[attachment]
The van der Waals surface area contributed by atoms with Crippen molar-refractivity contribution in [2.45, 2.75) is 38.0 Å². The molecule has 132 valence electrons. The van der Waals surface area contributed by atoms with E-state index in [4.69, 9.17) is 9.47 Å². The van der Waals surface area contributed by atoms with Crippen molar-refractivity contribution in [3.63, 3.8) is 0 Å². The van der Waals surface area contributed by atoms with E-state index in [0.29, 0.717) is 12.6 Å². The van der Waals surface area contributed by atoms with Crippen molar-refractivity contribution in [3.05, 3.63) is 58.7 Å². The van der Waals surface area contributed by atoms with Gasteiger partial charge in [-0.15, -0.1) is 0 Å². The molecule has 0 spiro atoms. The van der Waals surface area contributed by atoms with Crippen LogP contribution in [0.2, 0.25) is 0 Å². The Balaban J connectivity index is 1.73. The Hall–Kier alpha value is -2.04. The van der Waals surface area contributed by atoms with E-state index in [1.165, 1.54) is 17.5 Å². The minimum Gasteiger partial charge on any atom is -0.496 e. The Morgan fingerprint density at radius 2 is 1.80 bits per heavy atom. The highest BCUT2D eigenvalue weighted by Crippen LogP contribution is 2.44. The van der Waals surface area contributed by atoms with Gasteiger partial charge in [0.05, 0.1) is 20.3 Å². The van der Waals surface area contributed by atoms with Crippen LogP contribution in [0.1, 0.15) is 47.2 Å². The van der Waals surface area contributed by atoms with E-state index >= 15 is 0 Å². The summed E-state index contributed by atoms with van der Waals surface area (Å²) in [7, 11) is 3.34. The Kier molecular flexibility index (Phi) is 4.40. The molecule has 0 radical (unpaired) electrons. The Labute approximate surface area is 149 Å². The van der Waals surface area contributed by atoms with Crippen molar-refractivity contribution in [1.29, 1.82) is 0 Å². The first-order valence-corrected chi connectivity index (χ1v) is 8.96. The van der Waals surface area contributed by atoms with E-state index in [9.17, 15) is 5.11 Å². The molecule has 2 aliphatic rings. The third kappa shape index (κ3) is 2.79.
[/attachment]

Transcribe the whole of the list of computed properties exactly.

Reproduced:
The van der Waals surface area contributed by atoms with Crippen molar-refractivity contribution in [2.45, 2.75) is 38.0 Å². The molecule has 132 valence electrons. The van der Waals surface area contributed by atoms with E-state index in [4.69, 9.17) is 9.47 Å². The van der Waals surface area contributed by atoms with Crippen molar-refractivity contribution in [3.63, 3.8) is 0 Å². The van der Waals surface area contributed by atoms with E-state index in [0.29, 0.717) is 12.6 Å². The van der Waals surface area contributed by atoms with Crippen molar-refractivity contribution in [3.05, 3.63) is 58.7 Å². The van der Waals surface area contributed by atoms with Gasteiger partial charge in [-0.15, -0.1) is 0 Å². The molecule has 0 spiro atoms. The van der Waals surface area contributed by atoms with Crippen LogP contribution in [0.2, 0.25) is 0 Å². The Balaban J connectivity index is 1.73. The Hall–Kier alpha value is -2.04. The van der Waals surface area contributed by atoms with E-state index in [1.165, 1.54) is 17.5 Å². The minimum Gasteiger partial charge on any atom is -0.496 e. The Morgan fingerprint density at radius 2 is 1.80 bits per heavy atom. The highest BCUT2D eigenvalue weighted by Crippen LogP contribution is 2.44. The van der Waals surface area contributed by atoms with Gasteiger partial charge in [0.05, 0.1) is 20.3 Å². The van der Waals surface area contributed by atoms with Crippen LogP contribution in [0.1, 0.15) is 47.2 Å². The van der Waals surface area contributed by atoms with E-state index >= 15 is 0 Å². The summed E-state index contributed by atoms with van der Waals surface area (Å²) in [7, 11) is 3.34. The Kier molecular flexibility index (Phi) is 4.40. The molecule has 0 radical (unpaired) electrons. The Labute approximate surface area is 149 Å². The van der Waals surface area contributed by atoms with Crippen molar-refractivity contribution in [1.29, 1.82) is 0 Å². The first-order valence-corrected chi connectivity index (χ1v) is 8.96. The van der Waals surface area contributed by atoms with E-state index in [9.17, 15) is 5.11 Å². The molecule has 2 aliphatic rings. The third kappa shape index (κ3) is 2.79.